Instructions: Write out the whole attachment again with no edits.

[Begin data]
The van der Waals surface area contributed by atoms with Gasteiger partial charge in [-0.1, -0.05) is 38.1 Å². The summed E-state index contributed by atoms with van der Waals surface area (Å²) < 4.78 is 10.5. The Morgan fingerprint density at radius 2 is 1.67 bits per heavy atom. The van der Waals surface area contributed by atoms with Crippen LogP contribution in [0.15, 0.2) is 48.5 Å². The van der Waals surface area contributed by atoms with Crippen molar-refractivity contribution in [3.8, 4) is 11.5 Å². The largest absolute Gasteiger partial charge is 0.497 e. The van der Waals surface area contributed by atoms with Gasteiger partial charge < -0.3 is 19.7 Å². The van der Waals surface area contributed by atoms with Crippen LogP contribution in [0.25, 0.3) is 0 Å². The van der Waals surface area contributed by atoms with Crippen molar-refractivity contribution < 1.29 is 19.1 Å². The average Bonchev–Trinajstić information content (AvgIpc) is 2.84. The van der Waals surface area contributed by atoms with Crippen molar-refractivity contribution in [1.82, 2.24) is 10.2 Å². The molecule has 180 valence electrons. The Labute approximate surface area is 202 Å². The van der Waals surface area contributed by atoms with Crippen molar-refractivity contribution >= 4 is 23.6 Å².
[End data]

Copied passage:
The van der Waals surface area contributed by atoms with Gasteiger partial charge in [-0.1, -0.05) is 38.1 Å². The summed E-state index contributed by atoms with van der Waals surface area (Å²) < 4.78 is 10.5. The Morgan fingerprint density at radius 2 is 1.67 bits per heavy atom. The van der Waals surface area contributed by atoms with Crippen LogP contribution in [0.15, 0.2) is 48.5 Å². The van der Waals surface area contributed by atoms with Crippen molar-refractivity contribution in [3.8, 4) is 11.5 Å². The largest absolute Gasteiger partial charge is 0.497 e. The van der Waals surface area contributed by atoms with Gasteiger partial charge < -0.3 is 19.7 Å². The van der Waals surface area contributed by atoms with Crippen LogP contribution in [0.25, 0.3) is 0 Å². The van der Waals surface area contributed by atoms with Crippen molar-refractivity contribution < 1.29 is 19.1 Å². The average Bonchev–Trinajstić information content (AvgIpc) is 2.84. The van der Waals surface area contributed by atoms with Crippen molar-refractivity contribution in [1.82, 2.24) is 10.2 Å². The molecule has 180 valence electrons. The Labute approximate surface area is 202 Å². The van der Waals surface area contributed by atoms with Crippen molar-refractivity contribution >= 4 is 23.6 Å².